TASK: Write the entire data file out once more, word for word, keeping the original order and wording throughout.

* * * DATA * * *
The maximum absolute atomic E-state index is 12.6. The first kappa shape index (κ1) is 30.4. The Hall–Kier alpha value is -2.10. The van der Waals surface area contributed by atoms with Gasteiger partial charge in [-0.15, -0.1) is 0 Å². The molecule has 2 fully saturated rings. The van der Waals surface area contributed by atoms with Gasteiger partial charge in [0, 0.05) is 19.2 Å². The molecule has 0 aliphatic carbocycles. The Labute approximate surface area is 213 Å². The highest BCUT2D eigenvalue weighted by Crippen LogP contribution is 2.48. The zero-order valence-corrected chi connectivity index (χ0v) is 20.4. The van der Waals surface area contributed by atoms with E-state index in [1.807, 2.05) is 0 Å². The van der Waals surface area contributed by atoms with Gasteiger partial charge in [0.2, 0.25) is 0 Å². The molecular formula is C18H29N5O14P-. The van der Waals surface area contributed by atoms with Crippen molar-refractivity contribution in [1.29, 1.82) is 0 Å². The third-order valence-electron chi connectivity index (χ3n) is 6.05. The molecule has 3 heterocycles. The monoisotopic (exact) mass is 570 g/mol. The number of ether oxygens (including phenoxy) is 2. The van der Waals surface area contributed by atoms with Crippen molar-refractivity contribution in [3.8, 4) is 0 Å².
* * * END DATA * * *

The maximum absolute atomic E-state index is 12.6. The first kappa shape index (κ1) is 30.4. The Hall–Kier alpha value is -2.10. The van der Waals surface area contributed by atoms with Gasteiger partial charge in [-0.15, -0.1) is 0 Å². The molecule has 2 fully saturated rings. The van der Waals surface area contributed by atoms with Gasteiger partial charge in [0, 0.05) is 19.2 Å². The molecule has 0 aliphatic carbocycles. The Labute approximate surface area is 213 Å². The highest BCUT2D eigenvalue weighted by Crippen LogP contribution is 2.48. The zero-order valence-corrected chi connectivity index (χ0v) is 20.4. The van der Waals surface area contributed by atoms with E-state index in [1.807, 2.05) is 0 Å². The van der Waals surface area contributed by atoms with Gasteiger partial charge in [0.2, 0.25) is 0 Å². The molecular formula is C18H29N5O14P-. The van der Waals surface area contributed by atoms with Crippen molar-refractivity contribution in [1.29, 1.82) is 0 Å². The third-order valence-electron chi connectivity index (χ3n) is 6.05. The molecule has 3 heterocycles. The monoisotopic (exact) mass is 570 g/mol. The number of ether oxygens (including phenoxy) is 2. The van der Waals surface area contributed by atoms with Crippen molar-refractivity contribution in [3.8, 4) is 0 Å².